Third Quarter 2019: Interest Rate Shift Helped Housing but Hurt Bank Net Interest Margins

December 6, 2019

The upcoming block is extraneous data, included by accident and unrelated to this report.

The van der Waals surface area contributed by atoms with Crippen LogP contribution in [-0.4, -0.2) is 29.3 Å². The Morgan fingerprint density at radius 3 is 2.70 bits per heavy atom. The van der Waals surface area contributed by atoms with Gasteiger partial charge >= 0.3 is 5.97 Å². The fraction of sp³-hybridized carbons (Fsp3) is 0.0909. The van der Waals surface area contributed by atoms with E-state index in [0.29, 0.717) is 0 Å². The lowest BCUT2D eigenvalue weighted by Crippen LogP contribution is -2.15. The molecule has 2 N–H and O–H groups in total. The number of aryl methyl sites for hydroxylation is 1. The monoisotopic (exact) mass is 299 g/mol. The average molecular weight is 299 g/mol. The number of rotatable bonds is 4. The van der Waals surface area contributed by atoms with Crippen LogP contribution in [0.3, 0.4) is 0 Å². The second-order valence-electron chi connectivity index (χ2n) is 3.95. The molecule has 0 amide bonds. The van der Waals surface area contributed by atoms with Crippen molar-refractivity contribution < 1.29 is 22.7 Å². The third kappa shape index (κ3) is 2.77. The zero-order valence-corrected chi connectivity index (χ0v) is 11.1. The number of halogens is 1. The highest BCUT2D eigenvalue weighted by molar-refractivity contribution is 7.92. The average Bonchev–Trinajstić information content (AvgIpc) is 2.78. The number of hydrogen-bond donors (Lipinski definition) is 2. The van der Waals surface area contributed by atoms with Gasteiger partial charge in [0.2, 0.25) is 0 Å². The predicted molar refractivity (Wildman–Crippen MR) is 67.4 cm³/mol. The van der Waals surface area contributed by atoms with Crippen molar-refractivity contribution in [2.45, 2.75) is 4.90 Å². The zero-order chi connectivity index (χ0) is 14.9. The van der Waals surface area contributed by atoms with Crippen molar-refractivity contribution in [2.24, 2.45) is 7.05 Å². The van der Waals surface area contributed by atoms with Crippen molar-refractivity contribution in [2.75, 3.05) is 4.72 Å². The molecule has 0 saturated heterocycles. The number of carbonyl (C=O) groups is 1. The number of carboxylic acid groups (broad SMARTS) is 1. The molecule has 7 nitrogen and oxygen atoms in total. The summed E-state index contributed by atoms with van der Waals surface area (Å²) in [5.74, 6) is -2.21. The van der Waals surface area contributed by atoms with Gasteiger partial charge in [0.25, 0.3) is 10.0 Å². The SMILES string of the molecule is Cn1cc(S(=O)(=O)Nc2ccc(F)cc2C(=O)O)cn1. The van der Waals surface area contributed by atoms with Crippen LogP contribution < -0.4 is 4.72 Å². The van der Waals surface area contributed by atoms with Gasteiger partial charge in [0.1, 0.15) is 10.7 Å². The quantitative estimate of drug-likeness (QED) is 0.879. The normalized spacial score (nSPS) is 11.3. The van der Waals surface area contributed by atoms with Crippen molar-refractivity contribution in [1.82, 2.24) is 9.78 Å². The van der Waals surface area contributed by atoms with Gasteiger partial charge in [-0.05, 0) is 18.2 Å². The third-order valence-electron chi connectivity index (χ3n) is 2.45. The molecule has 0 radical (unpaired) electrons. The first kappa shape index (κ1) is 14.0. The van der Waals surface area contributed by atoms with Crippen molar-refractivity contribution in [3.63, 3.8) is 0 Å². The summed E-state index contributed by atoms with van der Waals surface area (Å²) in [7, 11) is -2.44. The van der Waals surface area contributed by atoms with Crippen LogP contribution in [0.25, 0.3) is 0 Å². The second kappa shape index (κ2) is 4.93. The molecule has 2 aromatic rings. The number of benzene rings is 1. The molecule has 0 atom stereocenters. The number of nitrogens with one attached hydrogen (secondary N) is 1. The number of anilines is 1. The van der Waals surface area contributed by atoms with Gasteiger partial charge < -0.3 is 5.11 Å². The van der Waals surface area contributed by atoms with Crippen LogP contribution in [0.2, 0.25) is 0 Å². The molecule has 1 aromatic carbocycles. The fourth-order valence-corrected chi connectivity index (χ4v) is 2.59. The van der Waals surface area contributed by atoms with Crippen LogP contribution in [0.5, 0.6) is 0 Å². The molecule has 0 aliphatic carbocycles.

First Glance 12L provides a quarterly look at banking and economic conditions within the 12th District. District banks’ average 3Q19 net interest margin slipped quarter-over-quarter as declining interest rates and lower loan-to-asset ratios weighed on asset yields. However, on a year-to-date basis, bank profits compared favorably to the same period during 2018, mostly because of wider net interest margins over the cumulative, nine-month period. Districtwide, annual loan growth decelerated further, led by slowing among banks based in California, Washington, and Idaho, in particular. Although lower loan-to-asset ratios contributed to quarterly margin compression, they also benefitted on-balance sheet liquidity and risk-based capital ratios at many banks. Larger institutions were less likely to report year-over-year improvements in capital ratios, in part because of comparatively high dividend payouts. The District economy largely shrugged off trade tensions and slowing global growth. Quarterly job growth cooled from 2Q19 as growth in construction hiring abated, but it remained robust. Additionally, annual home price appreciation rates were steady-to-higher compared with 2Q19 across most District states as lower long-term interest rates boosted housing demand, affordability, and building permits. The report discusses several supervisory hot topics, and wildfire-related risks in California are covered in this quarter’s “Spotlight” feature.